UK manufacturers could inject an additional £2.56bn into the UK economy, cut energy consumption by nearly a third and boost their energy resilience by increasing investment in energy technology over the course of the next decade, according to a new report by Barclays.
The Barclays Corporate Banking Powering On: Energy Resilience in UK Manufacturing report examines current attitudes of UK manufacturers towards energy supply and management and models how manufacturers could reduce their demand through energy tech.
The research shows a growing concern about the availability, reliability and cost of energy with more than a quarter of UK manufacturers surveyed (27%) saying that energy supply is more of a concern to their business now than at the start of 2016.
These concerns have come to the fore as manufacturers feel squeezed by increases in the price of other raw materials, greater competitive pressure in the sector, and 28% of those who said their business is more concerned said this is because they are worried about the eventual impact of the UK leaving the European Union.
Chief among manufacturers’ concerns today are energy prices, with 75% of respondents citing this as a worry. Almost half (46%) of manufacturers also believe that they are vulnerable to the effects of significant energy price increases, of which 19% believe that they are very vulnerable.
Reliability and availability of energy is also a worry with 58% and 45% of manufacturers citing these as concerns respectively.
Longer term, manufacturers are concerned that energy shortages will occur, with more than half expecting these in the next 10 years. Most of the sector (63%) believes that they are vulnerable to energy shortages, arguing that current preparations are likely to be insufficient.
In addition, a majority (60%) also believe that the risk of cost increases and supply disruption will increase if the amount of energy the UK imports increases.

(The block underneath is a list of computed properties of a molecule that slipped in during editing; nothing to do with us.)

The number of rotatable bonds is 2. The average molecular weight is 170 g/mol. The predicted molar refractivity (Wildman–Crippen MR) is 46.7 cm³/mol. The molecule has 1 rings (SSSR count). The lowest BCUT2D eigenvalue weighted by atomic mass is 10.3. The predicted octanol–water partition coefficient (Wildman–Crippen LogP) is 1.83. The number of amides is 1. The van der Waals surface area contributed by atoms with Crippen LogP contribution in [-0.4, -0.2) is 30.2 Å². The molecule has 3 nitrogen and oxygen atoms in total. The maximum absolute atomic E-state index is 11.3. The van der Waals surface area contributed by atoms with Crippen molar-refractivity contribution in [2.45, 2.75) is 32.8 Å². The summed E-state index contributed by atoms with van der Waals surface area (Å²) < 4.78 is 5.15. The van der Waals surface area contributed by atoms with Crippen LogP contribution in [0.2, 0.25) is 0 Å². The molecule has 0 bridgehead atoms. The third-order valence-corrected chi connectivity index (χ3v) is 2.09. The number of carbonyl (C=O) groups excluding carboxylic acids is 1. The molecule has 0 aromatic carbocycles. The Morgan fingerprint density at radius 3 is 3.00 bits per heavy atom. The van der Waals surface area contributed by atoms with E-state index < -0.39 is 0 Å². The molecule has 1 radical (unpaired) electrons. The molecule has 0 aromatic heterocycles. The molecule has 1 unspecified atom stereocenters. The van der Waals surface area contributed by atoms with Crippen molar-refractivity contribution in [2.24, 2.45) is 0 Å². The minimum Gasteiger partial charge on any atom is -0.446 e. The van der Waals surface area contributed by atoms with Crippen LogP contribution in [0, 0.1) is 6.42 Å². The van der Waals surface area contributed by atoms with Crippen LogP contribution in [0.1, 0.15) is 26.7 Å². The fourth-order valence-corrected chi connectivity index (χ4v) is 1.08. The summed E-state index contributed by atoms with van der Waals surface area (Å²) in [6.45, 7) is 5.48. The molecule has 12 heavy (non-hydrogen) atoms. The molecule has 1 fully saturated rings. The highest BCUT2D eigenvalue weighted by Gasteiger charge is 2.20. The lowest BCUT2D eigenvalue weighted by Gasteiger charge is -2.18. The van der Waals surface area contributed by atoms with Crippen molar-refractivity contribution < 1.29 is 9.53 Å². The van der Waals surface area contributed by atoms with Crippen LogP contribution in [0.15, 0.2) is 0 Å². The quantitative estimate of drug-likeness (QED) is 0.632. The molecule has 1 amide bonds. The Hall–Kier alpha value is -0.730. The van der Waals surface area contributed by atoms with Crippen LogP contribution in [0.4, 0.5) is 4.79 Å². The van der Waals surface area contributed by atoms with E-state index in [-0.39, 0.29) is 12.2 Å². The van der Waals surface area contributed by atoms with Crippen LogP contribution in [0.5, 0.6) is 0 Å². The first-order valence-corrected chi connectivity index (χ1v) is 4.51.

Investing in energy tech as a solution
Manufacturers are already investing time and money in a variety of energy management technologies and approaches, or planning to in the coming 12 months, with energy efficiency measures (35%), negotiating lengthier energy supplier contracts (22%) material efficiency (21%) and self-generation (13%) measures topping the list.
The Barclays research reveals that if all manufacturers became as energy efficient as the sector leaders, this could create an industry worth £160bn to the wider economy by 2025.
This represents an increase of 5.1% in value terms compared to 2015, and a £306m increase on the projected value of the manufacturing sector if it were to remain on its current trajectory, without improvement in energy efficiency.
This extra economic output will reportedly be achieved by the sector cutting costs and improving its international competitive position, but only if the sector can develop the leadership commitment and resources required.
Furthermore, as a single year comparison – in 2025 alone, this improvement in energy efficiency would result in a manufacturing sector using 7.9% less energy than expected. This is the equivalent of successfully cutting the electricity consumption of every house in the UK by 15% compared to today.
Head of Manufacturing, Transport and Logistics at Barclays, Mike Rigby explained: “We know manufacturers are already taking steps to improve their energy resilience, from investing in energy efficiency to self-generation and partnering with resource recovery parks.
“However, our research shows that increasing this investment will not only protect the sector from future fluctuations in energy supply, but will also benefit the wider economy by making the sector more internationally competitive through reduced costs and increased productivity.”
Government policy and incentivising investment
Manufacturers suggest that increasing access to external funding (36%), providing greater certainty on ROI (30%) and sharing best practice within the sector (17%) would be the most effective ways of driving further investment in energy tech.
More widely, when asked for their views on priorities for UK energy policy, manufacturers are keen that efforts be focused on improving grid efficiency and stability (54%), cutting the cost of energy (47%) and decarbonisation (41%).
Interestingly despite high profile potential investments such as Hinkley Point C, manufacturers were nearly as interested in efforts by government to focus on demand management and energy storage (32%) as they were in increases in the total amount of energy available (40%).